By Ilhamuddin Afghan
Since the Taliban’s resurgence in Afghanistan in August 2021, there has been a significant increase in the construction of madrassas, sparking debates and concerns nationwide. Immediately after regaining control, the Taliban prioritized the establishment of these religious schools. Many Taliban officials have initiated the setup of madrassas in their provinces, actively expanding their presence using government resources.
In addition, the Taliban has not wasted any time in using its relationships with wealthy people and companies to gather the money required to open these madrassas. An anonymous businessman claims that the Taliban and others connected to them now view the building of madrassas as an economic venture. He asserted, “the construction of madrassas is the business of the Taliban and its affiliates. They are actively looking for donations from people like me in order to fund the establishment of these religious schools.”
The Afghan Ministry of Education of Taliban has emphasized that government funding for madrassa development is one of its main priorities. It has registered almost 1,200 madrassas and Islamic education facilities, according to Keramatullah Akhundzadah, the deputy minister of education for Islamic studies. It is important to remember, too, that a large number of other unregistered madrassas function independently and survive off of fees and donations from the public.
Some have questioned the Taliban’s objectives as it seems that they are now more focused on creating these Islamic schools. “The Taliban in our area have devoted their efforts to the construction of madrassas, demonstrating their unwavering commitment to this cause,” observes Gul Mohammad, a resident of a rural province, rather fittingly. They do this to build a following and get support for their future activities, not just for religious or educational reasons.”
In a noteworthy development within the southern province of Uruzgan, the Taliban proudly announced the inauguration of a jihadi madrassa capable of accommodating over a thousand young individuals. Remarkably, this seminary was established within a building that previously served as a university for teaching and housing students. This illustrates the Taliban’s strong emphasis on prioritizing Islamic education over other academic fields.
Between 1996 and 2001, the Taliban notoriously closed girls’ schools and increased the teaching of Islamic subjects in boys’ schools when they were in power. Islamic studies specialist Abdul Hai offered the following analysis of the Taliban’s strategy:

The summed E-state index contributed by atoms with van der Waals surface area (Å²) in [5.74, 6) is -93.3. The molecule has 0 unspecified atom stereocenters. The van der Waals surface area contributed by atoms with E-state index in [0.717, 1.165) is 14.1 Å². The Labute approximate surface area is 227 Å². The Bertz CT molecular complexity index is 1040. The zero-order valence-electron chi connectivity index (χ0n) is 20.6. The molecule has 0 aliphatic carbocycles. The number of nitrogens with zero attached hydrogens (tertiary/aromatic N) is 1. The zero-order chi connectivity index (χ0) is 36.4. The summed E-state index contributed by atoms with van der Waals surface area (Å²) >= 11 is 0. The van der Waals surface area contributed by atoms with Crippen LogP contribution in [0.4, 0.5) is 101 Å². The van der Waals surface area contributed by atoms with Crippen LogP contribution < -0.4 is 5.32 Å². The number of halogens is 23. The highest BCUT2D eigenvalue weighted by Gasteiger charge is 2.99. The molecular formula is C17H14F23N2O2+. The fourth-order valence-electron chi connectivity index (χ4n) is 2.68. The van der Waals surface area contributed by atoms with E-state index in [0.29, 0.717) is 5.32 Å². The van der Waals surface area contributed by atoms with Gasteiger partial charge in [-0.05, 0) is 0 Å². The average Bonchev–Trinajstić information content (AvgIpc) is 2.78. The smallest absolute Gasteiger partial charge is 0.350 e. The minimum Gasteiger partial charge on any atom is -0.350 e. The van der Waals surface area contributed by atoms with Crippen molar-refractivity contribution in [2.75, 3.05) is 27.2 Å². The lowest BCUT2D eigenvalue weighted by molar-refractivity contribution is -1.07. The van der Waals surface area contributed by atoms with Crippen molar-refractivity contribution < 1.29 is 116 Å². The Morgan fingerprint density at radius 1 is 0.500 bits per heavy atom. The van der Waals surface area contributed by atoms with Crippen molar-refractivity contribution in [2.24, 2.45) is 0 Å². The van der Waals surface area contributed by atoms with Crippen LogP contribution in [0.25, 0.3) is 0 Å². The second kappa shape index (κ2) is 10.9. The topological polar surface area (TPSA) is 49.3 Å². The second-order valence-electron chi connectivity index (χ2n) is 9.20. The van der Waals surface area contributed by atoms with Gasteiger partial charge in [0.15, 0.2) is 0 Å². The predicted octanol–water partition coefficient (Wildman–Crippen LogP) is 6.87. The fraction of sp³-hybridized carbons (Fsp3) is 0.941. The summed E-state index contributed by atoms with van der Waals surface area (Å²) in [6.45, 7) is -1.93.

“The Taliban are largely disconnected from urban and social life and are primarily interested in preserving their Sunni beliefs. Their goals are to dictate their terms, suppress growth and progress, and impose a Taliban worldview on society. This latest wave of madrassa building reflects their attempts to modify Afghanistan’s educational system to better reflect their beliefs.”
“There are efforts to reform the education system in Afghanistan,” states university graduate student Mohammad Naeem. “The Taliban brought officials to many departments and school administrations who do not have modern education and do not know anything about modern education.” Building madrassas is a major step, thus going forward, Mullah will be the only person nominated to any position in Afghanistan.
Education or Extremism?
Some people think that madrassas and schools are similar in that they are knowledge and education places. Islamic sciences taught in a madrassa in a sincere and non-extremist way can help students develop a positive outlook and equip them to serve their country as a whole. A student may become narrow-minded, alienate themselves from other Muslims and countries, and label them as unbelievers if they are radicalized in a madrassa. This radical way of thinking misses the real spirit of Islam and disregards human dignity, frequently associating minor infractions with harsh punishments.
There are many worries that the goals of the Taliban are to establish a cadre of people trained in accordance with their philosophy and to achieve domestic self-sufficiency. This is especially true in light of their connections to Pakistani madrassas, as well as the military and intelligence services in that country. These people would be the future labor force of the Taliban. This plan could support their own resources in Afghanistan while reducing their dependency on madrassas in Pakistan.
The main concern, however, is that these madrassas—where a sizable portion of radical Taliban militants receive their training—may be a factor in the rise of extremism in the area. Afghanistan is already dealing with extremism and terrorism; the growth of these kinds of Islamic schools may make it much more of a hub for extremist activity.
In conclusion, there are a number of valid concerns brought up by the Taliban’s widespread establishment of madrassas in Afghanistan. These organizations, which are frequently charged with endorsing extremism, are now central to the group’s plans to reshape the nation. This trend has ramifications for education as well as the possibility of its influence on extremism, both of which need careful consideration and investigation. The importance of these madrassas in influencing Afghanistan’s future cannot be understated as the country forges ahead.
Ilhamuddin Afghan is a university professor based in Afghanistan.
Note: The contents of the article are of sole responsibility of the author. Afghan Diaspora Network will not be responsible for any inaccurate or incorrect statement in the articles.